Indexing SQL Server Relational Databases For Performance

by Toan T
In a relational database, indexing is used to retrieve data quickly from a system. With indexing, data is sorted in a way that made it relatively easy for users to search for which is very similar to an index in a book. In this article, we will be talk about some issues that are often overlooked with regards to indexes. Generally, having more indexes means that quickly you will be able to retrieve the data. However, large amount of indexes can also increase the time it will take to insert new data. In Microsoft SQL Server, there are two supported indexes: clustered and nonclustered. Clustered indexes mean that the data are already physically ordered while nonclustered indexes contain pointers in the data rows that typically contain a reference to the location in the clustered index if it exist. Indexes are often automatically created by the database to ensure that no duplicate data can be inserted. In MS SQL Server, 256 nonclustered indexes can be created per table. That might seems to be a lot but it is no advisable to do so because indexes require additional storage space in both memory and on the disk drive. They also lead to a decrease in performance when performing insert statements because the data needs to be inserted according to the indexes instead of the first available space which requires more time to complete.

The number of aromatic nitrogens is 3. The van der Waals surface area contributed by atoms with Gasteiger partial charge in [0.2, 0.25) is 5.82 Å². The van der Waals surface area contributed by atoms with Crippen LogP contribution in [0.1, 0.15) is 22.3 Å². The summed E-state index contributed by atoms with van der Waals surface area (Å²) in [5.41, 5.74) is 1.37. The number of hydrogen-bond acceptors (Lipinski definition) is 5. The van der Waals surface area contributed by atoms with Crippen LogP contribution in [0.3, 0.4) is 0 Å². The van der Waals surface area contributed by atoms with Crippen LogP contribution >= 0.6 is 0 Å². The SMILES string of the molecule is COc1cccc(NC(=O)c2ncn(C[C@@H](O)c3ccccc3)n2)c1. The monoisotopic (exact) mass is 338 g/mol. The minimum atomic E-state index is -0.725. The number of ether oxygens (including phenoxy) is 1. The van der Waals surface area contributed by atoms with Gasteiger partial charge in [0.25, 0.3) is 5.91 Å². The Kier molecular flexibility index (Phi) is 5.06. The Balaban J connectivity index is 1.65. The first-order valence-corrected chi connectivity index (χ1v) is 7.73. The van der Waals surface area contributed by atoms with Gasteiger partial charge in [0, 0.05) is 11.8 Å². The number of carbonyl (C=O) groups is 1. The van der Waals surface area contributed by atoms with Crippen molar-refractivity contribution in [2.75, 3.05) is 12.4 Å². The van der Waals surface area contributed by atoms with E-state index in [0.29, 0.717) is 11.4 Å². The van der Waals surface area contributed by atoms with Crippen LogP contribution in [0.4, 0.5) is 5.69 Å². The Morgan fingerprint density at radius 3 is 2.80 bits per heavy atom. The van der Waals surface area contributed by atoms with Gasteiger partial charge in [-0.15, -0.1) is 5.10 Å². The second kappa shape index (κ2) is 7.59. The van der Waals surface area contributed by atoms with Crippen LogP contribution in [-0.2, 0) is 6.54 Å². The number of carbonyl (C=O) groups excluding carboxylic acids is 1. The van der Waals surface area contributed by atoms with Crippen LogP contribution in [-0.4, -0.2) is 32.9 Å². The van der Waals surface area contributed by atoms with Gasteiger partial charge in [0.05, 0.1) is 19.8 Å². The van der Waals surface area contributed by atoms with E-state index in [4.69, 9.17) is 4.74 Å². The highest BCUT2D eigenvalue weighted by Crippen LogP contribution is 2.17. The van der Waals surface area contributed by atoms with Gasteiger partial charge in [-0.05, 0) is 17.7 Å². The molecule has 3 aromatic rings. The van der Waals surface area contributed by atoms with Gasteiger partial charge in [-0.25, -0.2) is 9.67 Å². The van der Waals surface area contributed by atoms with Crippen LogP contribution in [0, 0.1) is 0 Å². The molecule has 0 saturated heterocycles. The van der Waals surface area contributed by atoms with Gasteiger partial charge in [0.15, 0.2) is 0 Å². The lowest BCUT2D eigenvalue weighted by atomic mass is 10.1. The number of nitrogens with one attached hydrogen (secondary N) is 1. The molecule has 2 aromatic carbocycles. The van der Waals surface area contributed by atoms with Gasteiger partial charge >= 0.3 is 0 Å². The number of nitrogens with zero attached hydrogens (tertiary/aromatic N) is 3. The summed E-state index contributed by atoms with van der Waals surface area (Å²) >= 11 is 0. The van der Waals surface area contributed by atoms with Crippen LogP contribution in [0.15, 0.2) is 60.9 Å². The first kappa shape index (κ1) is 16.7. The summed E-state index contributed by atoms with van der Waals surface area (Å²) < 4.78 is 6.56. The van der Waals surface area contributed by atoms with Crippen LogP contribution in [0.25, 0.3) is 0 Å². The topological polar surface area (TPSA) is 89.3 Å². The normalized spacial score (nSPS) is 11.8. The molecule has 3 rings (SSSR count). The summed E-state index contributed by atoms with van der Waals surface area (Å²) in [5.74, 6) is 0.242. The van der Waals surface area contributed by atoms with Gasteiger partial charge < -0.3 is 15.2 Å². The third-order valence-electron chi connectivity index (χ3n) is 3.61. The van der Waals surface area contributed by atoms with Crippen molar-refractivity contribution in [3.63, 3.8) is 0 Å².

To ensure the best performance, the article recommends some guidelines that would help when creating indexes.

a. Choose the right data types

b. Ensure the indexes are actually uses

c. Pay attention to the order of columns when creating multi-column indexes

d. Limit the number of columns in clustered indexes

e. Avoid clustered indexes on frequently updated columns.

f. Split operations

g. Rebuild the indexes properly

h. Use fill factorwisely.

I think this article is relevant to the class because we just went over indexing last lecture and that the powerpoint did  provide some rules on how to use indexing. However, it didn’t  really actually give any information as to why someone would want to use indexing in their database and why it is so important to actually do it right. Utilizing indexes in database to reduce uptime is one thing but implementing it without making a big hit in performance is another.

Source: http://www.techrepublic.com/article/indexing-sql-server-relational-databases-for-performance/5148062

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